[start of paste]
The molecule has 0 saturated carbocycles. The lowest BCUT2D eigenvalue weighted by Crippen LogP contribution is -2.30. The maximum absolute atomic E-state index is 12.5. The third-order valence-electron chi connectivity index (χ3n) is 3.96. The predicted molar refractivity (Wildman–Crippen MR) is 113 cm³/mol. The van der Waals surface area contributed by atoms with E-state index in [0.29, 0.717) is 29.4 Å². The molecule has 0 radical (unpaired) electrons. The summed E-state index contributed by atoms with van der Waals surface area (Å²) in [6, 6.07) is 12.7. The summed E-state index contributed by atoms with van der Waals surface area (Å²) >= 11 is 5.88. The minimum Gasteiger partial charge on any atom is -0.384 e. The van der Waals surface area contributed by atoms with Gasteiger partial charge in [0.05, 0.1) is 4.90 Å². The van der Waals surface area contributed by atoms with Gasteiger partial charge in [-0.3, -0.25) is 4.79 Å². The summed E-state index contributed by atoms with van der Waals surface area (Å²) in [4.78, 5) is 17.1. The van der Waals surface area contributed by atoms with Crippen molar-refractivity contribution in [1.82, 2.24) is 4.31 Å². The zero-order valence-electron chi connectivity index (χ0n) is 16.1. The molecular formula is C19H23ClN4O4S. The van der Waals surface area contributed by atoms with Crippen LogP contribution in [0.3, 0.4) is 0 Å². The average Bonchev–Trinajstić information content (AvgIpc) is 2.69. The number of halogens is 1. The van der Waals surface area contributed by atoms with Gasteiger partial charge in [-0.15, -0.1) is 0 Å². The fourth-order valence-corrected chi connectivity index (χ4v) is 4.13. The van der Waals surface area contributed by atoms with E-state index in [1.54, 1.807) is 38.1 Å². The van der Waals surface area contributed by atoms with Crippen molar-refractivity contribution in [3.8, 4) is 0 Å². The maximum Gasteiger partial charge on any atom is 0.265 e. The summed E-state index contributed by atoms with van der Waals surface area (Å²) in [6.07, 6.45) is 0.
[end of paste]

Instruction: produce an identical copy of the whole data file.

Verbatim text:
The molecule has 0 saturated carbocycles. The lowest BCUT2D eigenvalue weighted by Crippen LogP contribution is -2.30. The maximum absolute atomic E-state index is 12.5. The third-order valence-electron chi connectivity index (χ3n) is 3.96. The predicted molar refractivity (Wildman–Crippen MR) is 113 cm³/mol. The van der Waals surface area contributed by atoms with E-state index in [0.29, 0.717) is 29.4 Å². The molecule has 0 radical (unpaired) electrons. The summed E-state index contributed by atoms with van der Waals surface area (Å²) in [6, 6.07) is 12.7. The summed E-state index contributed by atoms with van der Waals surface area (Å²) >= 11 is 5.88. The minimum Gasteiger partial charge on any atom is -0.384 e. The van der Waals surface area contributed by atoms with Gasteiger partial charge in [0.05, 0.1) is 4.90 Å². The van der Waals surface area contributed by atoms with Gasteiger partial charge in [-0.3, -0.25) is 4.79 Å². The summed E-state index contributed by atoms with van der Waals surface area (Å²) in [4.78, 5) is 17.1. The van der Waals surface area contributed by atoms with Crippen molar-refractivity contribution in [1.82, 2.24) is 4.31 Å². The zero-order valence-electron chi connectivity index (χ0n) is 16.1. The molecular formula is C19H23ClN4O4S. The van der Waals surface area contributed by atoms with Crippen LogP contribution in [0.3, 0.4) is 0 Å². The average Bonchev–Trinajstić information content (AvgIpc) is 2.69. The number of halogens is 1. The van der Waals surface area contributed by atoms with Gasteiger partial charge in [-0.15, -0.1) is 0 Å². The fourth-order valence-corrected chi connectivity index (χ4v) is 4.13. The van der Waals surface area contributed by atoms with E-state index in [1.54, 1.807) is 38.1 Å². The van der Waals surface area contributed by atoms with Crippen molar-refractivity contribution in [3.8, 4) is 0 Å². The maximum Gasteiger partial charge on any atom is 0.265 e. The summed E-state index contributed by atoms with van der Waals surface area (Å²) in [6.07, 6.45) is 0.